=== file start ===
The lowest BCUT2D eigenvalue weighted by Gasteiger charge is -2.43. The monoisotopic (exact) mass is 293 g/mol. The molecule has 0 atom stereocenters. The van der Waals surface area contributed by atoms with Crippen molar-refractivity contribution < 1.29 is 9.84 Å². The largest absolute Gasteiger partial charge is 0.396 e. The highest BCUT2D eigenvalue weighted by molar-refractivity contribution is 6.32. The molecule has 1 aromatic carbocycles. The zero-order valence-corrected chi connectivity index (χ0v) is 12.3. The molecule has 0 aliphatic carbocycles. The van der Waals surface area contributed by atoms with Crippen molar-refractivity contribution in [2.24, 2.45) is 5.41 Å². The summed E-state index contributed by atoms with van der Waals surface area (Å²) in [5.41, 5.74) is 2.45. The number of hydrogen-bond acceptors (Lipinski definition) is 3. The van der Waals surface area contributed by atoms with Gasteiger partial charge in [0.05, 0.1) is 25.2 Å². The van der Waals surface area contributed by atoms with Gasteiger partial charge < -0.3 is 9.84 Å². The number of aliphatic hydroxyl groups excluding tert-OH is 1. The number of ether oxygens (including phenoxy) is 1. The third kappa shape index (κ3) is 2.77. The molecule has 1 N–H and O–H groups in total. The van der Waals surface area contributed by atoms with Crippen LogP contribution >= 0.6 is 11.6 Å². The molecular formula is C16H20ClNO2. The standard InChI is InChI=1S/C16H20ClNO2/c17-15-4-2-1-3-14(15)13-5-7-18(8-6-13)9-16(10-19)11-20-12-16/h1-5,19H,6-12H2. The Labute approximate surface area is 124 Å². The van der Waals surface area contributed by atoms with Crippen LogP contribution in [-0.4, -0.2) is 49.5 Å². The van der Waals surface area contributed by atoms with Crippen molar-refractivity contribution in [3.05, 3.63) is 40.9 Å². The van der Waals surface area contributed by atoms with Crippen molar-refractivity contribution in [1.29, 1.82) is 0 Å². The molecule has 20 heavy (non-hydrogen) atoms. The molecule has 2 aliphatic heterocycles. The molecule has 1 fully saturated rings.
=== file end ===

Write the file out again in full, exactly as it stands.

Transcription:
The lowest BCUT2D eigenvalue weighted by Gasteiger charge is -2.43. The monoisotopic (exact) mass is 293 g/mol. The molecule has 0 atom stereocenters. The van der Waals surface area contributed by atoms with Crippen molar-refractivity contribution < 1.29 is 9.84 Å². The largest absolute Gasteiger partial charge is 0.396 e. The highest BCUT2D eigenvalue weighted by molar-refractivity contribution is 6.32. The molecule has 1 aromatic carbocycles. The zero-order valence-corrected chi connectivity index (χ0v) is 12.3. The molecule has 0 aliphatic carbocycles. The van der Waals surface area contributed by atoms with Crippen molar-refractivity contribution in [2.24, 2.45) is 5.41 Å². The summed E-state index contributed by atoms with van der Waals surface area (Å²) in [5.41, 5.74) is 2.45. The number of hydrogen-bond acceptors (Lipinski definition) is 3. The van der Waals surface area contributed by atoms with Gasteiger partial charge in [0.05, 0.1) is 25.2 Å². The van der Waals surface area contributed by atoms with Gasteiger partial charge < -0.3 is 9.84 Å². The number of aliphatic hydroxyl groups excluding tert-OH is 1. The number of ether oxygens (including phenoxy) is 1. The third kappa shape index (κ3) is 2.77. The molecule has 1 N–H and O–H groups in total. The van der Waals surface area contributed by atoms with Crippen LogP contribution >= 0.6 is 11.6 Å². The molecular formula is C16H20ClNO2. The standard InChI is InChI=1S/C16H20ClNO2/c17-15-4-2-1-3-14(15)13-5-7-18(8-6-13)9-16(10-19)11-20-12-16/h1-5,19H,6-12H2. The Labute approximate surface area is 124 Å². The van der Waals surface area contributed by atoms with Crippen LogP contribution in [-0.4, -0.2) is 49.5 Å². The van der Waals surface area contributed by atoms with Crippen molar-refractivity contribution in [3.05, 3.63) is 40.9 Å². The van der Waals surface area contributed by atoms with Crippen molar-refractivity contribution in [1.29, 1.82) is 0 Å². The molecule has 20 heavy (non-hydrogen) atoms. The molecule has 2 aliphatic heterocycles. The molecule has 1 fully saturated rings.